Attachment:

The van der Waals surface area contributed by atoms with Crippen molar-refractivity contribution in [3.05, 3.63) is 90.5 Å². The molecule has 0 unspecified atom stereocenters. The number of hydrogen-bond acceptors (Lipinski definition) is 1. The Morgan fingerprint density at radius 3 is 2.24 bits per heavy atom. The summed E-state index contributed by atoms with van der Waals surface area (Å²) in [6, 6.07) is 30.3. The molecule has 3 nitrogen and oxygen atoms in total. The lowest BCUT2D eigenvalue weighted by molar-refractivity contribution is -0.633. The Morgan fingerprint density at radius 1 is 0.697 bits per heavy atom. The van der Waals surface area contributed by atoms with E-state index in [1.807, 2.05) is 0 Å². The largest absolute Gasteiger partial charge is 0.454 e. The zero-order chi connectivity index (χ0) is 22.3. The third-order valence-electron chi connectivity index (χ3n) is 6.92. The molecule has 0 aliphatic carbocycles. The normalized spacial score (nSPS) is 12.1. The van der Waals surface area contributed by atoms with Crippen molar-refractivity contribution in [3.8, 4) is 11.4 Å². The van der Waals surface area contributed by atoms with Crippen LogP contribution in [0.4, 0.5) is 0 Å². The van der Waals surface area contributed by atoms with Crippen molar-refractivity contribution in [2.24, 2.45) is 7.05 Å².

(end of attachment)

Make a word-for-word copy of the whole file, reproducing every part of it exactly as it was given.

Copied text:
The van der Waals surface area contributed by atoms with Crippen molar-refractivity contribution in [3.05, 3.63) is 90.5 Å². The molecule has 0 unspecified atom stereocenters. The number of hydrogen-bond acceptors (Lipinski definition) is 1. The Morgan fingerprint density at radius 3 is 2.24 bits per heavy atom. The summed E-state index contributed by atoms with van der Waals surface area (Å²) in [6, 6.07) is 30.3. The molecule has 3 nitrogen and oxygen atoms in total. The lowest BCUT2D eigenvalue weighted by molar-refractivity contribution is -0.633. The Morgan fingerprint density at radius 1 is 0.697 bits per heavy atom. The van der Waals surface area contributed by atoms with E-state index in [1.807, 2.05) is 0 Å². The largest absolute Gasteiger partial charge is 0.454 e. The zero-order chi connectivity index (χ0) is 22.3. The third-order valence-electron chi connectivity index (χ3n) is 6.92. The molecule has 0 aliphatic carbocycles. The normalized spacial score (nSPS) is 12.1. The van der Waals surface area contributed by atoms with Crippen molar-refractivity contribution in [3.8, 4) is 11.4 Å². The van der Waals surface area contributed by atoms with Crippen LogP contribution in [0.4, 0.5) is 0 Å². The van der Waals surface area contributed by atoms with Crippen molar-refractivity contribution in [2.24, 2.45) is 7.05 Å².